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The “E” Word

February 27, 2014 Leave a comment Go to comments

As an IT professional (actually I don’t like that term because it sounds too pompous and I prefer not to pursue a traditional formal approach to computer support) I am often dismayed at the news of the next example of a seemingly endless line of IT disasters. I have commented on these here in the past, especially the Novopay debacle which just seems to go on and on (I don’t believe for an instant that the system is working well yet).

The latest in this long line of misery is a 34 hour outage at our local hospital where their system crashed which stopped all patient records systems, phones, and almost every other automated system. This was shortly after a disaster at the Southern DHB where records were lost after a hardware failure and the failure of two backup and archive systems (really? how would any competent professional allow that to happen?)

The Dunedin Hospital outage meant that some patients were asked to go home to retrieve copies of their own paper records. Can anything get much more embarrassing than that?

A spokesman for the District Health Board said there would be no cost to them; that admissions, including emergencies, were delayed but no one suffered as a result; and that a doctor “wouldn’t necessarily” have taken longer to see a patient.

That phrase “wouldn’t necessarily” is revealing. Reading between the lines I would say there were definitely delays, and everything seems to take forever to happen at hospitals anyway so even greater delays than usual would be very frustrating.

The system was described as a “quite new system”, run by IBM, and was considered fail-safe. So I might wonder if this yet another example of a major company which has made a mess of things. But to be fair I shouldn’t judge them too harshly, because if this failure is a single event I think that’s OK – new systems do need some time to overcome initial issues – but I will be interested to see if there are any further major problems.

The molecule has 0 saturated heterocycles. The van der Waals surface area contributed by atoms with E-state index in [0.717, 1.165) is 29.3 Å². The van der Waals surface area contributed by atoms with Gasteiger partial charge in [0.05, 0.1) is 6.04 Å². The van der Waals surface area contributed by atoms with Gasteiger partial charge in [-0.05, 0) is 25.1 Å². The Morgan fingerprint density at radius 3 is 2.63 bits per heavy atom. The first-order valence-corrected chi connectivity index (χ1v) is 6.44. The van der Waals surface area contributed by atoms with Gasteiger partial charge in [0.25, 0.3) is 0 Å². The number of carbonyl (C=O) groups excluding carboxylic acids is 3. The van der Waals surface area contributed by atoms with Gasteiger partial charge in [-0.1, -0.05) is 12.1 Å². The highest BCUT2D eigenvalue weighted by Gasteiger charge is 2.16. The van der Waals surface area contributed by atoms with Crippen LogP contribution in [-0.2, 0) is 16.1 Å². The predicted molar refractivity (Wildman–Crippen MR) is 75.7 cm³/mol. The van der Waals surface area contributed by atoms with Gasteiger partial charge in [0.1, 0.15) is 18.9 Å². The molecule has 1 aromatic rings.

Of course it was no surprise when the issue became political. The opposition claimed the problem was a result of the government’s cost cutting of health, and that DHBs were in “survival mode”. The prime minister countered this by saying that hospitals have been funded more each year (but he did admit this was not as much as under the previous government) and that before National took over DHBs were $200 million in debt but are now back to surplus as a result of greater efficiency. He also said that we shouldn’t read too much into this and that systems will break down from time to time.

I think he has a point: systems do occasionally fail (even my own) and I won’t judge IBM until I see if these problems are repeated. But the opposition also has a point. When we hear the dreaded “E” word (efficiency) we know there is something bad happening behind the scenes. When “efficiency” is used by people like the PM it really means cost-cutting, downsizing, and reductions in quality of services. Really that’s the only way these “efficiencies” are achieved.

So hospitals are funded more each year which is what we would expect for them just to stay where they are because, after all, the population increases each year and there is also inflation to overcome. So what? Increases mean nothing. Then there is the reduction in debt. Well again so what? Reducing debt by $200 million effectively means that much has gone from the health system. Neither of these are anything to be proud of, I would have thought, and to suggest that cost cutting doesn’t affect the quality of health and related services, like IT, is a bit disingenuous.

Just today there was a sign of what is really happening when Dunedin nurses met over having to work double shifts and not being able to take lunch breaks because of staff cuts after funding shortages caused by the PM’s “efficiency”.

I don’t think efficiency in this sense is a good thing at all. We need a new way to measure the quality of outcomes in organisations like hospitals. We must banish the old E word and replace it with a new one: effectiveness. Yeah, I know, that is just as likely to be misused as the current one, but at least it’s a new start!

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